‘NGOs are sort of a dirty word here’: Refugee service provision in Greece
Family reunification is the procedure that allows immigrants (including refugees) to live together in the receiving countries. Many times, when a person must flee due to war or persecution, they end up separated from their family. Thus, family reunification is the process that allows refugees and other immigrants to enjoy their right to family life – a right granted in the Universal Declaration of Human Rights (1948) and the International Covenant of Civil and Political Rights (1966). The first barrier refugees face to reuniting with their families is the definition of ‘family’. Many Global North countries define family to be the ‘nuclear family’, that is, a couple and minor children. Nevertheless, in many cultures, a family is composed of other relatives including grandparents, aunts, uncles, cousins, and others (the so-called extended family). These relatives develop important functions in the family life including taking care of children, providing emotional support, and helping with the house chores. However, because they do not fall under the definition of ‘family’ they are not allowed entry under most family reunification schemes. A second barrier that immigrants and refugees face to achieving family reunification is administrative requirements, including maximum or minimum waiting times, income and house requirements, and DNA tests. This barrier is particularly impactful for female immigrants that face gender inequalities, such as wage gaps, which harm their ability to achieve the income threshold.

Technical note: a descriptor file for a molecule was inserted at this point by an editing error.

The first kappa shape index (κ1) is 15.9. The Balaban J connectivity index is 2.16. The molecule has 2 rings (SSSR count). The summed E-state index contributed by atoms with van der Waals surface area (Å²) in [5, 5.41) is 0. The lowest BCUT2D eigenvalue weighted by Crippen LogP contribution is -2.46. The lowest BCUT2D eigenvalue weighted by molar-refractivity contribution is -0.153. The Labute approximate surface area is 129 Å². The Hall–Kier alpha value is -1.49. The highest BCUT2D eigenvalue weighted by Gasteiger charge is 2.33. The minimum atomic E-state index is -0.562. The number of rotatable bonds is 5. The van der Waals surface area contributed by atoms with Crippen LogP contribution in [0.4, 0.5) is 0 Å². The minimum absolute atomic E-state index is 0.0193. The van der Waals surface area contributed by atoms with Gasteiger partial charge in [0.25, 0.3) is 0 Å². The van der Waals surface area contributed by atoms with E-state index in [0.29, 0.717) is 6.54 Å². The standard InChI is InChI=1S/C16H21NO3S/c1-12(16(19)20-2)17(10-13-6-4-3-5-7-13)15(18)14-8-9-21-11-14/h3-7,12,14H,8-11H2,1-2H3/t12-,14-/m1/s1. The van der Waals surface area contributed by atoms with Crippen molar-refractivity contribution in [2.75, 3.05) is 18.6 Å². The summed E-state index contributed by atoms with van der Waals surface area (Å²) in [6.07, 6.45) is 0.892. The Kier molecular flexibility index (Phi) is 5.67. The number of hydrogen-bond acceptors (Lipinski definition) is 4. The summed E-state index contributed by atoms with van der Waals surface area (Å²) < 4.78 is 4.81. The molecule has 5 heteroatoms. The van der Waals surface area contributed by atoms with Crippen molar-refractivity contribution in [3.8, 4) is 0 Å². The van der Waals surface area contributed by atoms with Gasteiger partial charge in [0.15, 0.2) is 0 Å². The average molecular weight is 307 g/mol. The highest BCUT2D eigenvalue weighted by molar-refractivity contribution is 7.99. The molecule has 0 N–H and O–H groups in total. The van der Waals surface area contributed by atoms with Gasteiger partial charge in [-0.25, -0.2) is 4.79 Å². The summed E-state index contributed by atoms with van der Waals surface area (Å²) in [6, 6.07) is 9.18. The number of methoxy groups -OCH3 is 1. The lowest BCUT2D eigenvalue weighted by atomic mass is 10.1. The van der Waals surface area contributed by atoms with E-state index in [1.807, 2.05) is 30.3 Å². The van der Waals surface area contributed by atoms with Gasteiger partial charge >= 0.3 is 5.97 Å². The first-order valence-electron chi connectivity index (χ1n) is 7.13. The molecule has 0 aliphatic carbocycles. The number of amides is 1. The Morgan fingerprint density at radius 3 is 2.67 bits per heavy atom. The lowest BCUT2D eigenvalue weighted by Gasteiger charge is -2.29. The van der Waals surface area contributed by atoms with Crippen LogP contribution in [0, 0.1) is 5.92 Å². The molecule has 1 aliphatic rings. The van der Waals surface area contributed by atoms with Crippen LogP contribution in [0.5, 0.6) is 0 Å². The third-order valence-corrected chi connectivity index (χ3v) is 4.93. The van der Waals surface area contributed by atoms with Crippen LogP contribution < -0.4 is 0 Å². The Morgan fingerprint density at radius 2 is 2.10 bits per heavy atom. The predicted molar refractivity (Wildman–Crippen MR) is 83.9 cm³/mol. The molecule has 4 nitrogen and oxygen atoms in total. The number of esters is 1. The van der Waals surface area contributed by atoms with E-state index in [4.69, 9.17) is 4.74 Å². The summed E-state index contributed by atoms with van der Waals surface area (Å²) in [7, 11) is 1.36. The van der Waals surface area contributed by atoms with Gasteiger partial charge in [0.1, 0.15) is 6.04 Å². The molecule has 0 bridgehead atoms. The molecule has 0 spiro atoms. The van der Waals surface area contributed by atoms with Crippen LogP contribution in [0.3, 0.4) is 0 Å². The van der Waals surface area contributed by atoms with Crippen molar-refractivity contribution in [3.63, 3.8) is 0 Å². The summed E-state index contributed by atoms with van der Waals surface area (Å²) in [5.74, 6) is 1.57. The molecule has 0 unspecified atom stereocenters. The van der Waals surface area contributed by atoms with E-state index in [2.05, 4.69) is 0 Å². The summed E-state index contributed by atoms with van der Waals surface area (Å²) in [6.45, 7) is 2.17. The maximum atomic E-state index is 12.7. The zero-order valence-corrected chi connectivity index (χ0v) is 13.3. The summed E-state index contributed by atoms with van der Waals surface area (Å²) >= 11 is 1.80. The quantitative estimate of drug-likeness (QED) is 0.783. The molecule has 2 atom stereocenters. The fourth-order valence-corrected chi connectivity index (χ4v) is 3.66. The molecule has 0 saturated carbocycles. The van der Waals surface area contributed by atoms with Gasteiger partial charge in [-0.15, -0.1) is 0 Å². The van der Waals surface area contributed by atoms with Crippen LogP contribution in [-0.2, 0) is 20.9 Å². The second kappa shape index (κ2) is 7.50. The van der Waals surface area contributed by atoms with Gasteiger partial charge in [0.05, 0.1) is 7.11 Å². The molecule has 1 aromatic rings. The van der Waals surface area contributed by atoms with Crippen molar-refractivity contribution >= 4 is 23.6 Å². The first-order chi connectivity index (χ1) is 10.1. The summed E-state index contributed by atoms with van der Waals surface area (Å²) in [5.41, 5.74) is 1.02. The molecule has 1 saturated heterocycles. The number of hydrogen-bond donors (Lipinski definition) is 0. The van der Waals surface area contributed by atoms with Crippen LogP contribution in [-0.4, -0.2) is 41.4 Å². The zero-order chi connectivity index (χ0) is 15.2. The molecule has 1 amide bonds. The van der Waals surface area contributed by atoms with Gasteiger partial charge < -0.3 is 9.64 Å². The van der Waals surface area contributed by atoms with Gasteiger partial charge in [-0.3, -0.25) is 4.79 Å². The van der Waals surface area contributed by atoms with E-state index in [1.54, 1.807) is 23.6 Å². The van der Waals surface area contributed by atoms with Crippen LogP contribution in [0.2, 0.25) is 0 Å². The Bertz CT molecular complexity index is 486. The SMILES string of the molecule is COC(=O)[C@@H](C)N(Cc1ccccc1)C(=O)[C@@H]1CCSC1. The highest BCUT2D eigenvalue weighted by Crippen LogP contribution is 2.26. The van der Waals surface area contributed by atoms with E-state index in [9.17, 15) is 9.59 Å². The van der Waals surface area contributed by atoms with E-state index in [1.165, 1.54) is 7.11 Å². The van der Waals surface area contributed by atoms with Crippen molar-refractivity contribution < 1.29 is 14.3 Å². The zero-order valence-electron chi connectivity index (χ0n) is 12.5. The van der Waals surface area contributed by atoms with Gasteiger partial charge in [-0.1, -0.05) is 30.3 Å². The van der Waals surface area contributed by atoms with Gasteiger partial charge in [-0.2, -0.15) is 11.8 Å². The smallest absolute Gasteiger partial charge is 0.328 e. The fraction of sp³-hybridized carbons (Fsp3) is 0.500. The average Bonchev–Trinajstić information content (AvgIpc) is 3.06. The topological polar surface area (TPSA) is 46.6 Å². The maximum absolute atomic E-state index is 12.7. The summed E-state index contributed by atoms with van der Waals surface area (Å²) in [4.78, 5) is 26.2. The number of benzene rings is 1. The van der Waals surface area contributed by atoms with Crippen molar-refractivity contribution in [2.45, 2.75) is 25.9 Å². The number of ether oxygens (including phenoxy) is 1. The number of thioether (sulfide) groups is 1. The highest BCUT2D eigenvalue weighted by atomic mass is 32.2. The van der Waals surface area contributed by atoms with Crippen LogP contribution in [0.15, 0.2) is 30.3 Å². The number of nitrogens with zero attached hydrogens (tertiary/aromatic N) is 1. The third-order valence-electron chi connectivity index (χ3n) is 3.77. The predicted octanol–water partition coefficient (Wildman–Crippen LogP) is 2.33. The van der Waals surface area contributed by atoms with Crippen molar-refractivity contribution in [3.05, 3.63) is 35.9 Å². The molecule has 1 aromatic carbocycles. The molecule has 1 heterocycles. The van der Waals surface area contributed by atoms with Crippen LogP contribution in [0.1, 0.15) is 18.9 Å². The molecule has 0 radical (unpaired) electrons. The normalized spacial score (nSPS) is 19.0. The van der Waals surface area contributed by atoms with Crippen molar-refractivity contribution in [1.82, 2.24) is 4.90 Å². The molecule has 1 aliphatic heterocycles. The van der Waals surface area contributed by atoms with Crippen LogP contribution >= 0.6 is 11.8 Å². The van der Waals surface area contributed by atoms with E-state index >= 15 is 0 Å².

Brazil is a country with progressive legislation on family reunification. The country’s Migration Law 13445/2017 recognises family reunification as a principle of the Brazilian migration policy. It also guarantees an explicit right to family reunification to all immigrants (including refugees) living in the country. Brazil adopts an expanded definition of family which includes children of any age, grandparents, and other economically dependent relatives. The country does not require the administrative exigencies discussed above. However, refugees face a tough time reuniting with their families in Brazil because the process of granting visas depends on diplomats. A final barrier to family reunification for immigrants is convincing those in charge of approving the family reunification procedures and granting the visas that immigrant families are family according to the country’s legislation. Diplomats are key actors in family reunification because visa approval depends on them.